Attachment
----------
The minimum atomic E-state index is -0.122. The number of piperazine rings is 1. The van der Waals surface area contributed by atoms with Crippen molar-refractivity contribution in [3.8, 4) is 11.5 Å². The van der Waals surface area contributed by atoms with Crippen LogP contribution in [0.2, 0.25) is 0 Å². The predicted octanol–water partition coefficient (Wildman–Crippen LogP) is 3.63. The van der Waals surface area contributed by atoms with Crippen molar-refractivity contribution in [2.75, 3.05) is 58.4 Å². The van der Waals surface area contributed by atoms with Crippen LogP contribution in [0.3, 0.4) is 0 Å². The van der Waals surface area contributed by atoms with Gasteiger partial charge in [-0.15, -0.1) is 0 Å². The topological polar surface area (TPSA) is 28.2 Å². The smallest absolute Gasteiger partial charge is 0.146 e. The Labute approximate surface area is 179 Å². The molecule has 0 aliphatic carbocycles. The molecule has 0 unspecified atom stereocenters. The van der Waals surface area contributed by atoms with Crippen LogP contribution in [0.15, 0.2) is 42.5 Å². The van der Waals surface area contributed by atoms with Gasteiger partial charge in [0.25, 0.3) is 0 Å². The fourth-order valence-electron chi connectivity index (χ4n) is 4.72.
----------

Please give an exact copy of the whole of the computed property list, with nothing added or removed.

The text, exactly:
The minimum atomic E-state index is -0.122. The number of piperazine rings is 1. The van der Waals surface area contributed by atoms with Crippen molar-refractivity contribution in [3.8, 4) is 11.5 Å². The van der Waals surface area contributed by atoms with Crippen LogP contribution in [0.2, 0.25) is 0 Å². The predicted octanol–water partition coefficient (Wildman–Crippen LogP) is 3.63. The van der Waals surface area contributed by atoms with Crippen molar-refractivity contribution in [2.75, 3.05) is 58.4 Å². The van der Waals surface area contributed by atoms with Crippen LogP contribution in [0.3, 0.4) is 0 Å². The van der Waals surface area contributed by atoms with Gasteiger partial charge in [-0.15, -0.1) is 0 Å². The topological polar surface area (TPSA) is 28.2 Å². The smallest absolute Gasteiger partial charge is 0.146 e. The Labute approximate surface area is 179 Å². The molecule has 0 aliphatic carbocycles. The molecule has 0 unspecified atom stereocenters. The van der Waals surface area contributed by atoms with Crippen LogP contribution in [0.15, 0.2) is 42.5 Å². The van der Waals surface area contributed by atoms with Gasteiger partial charge in [0.25, 0.3) is 0 Å². The fourth-order valence-electron chi connectivity index (χ4n) is 4.72.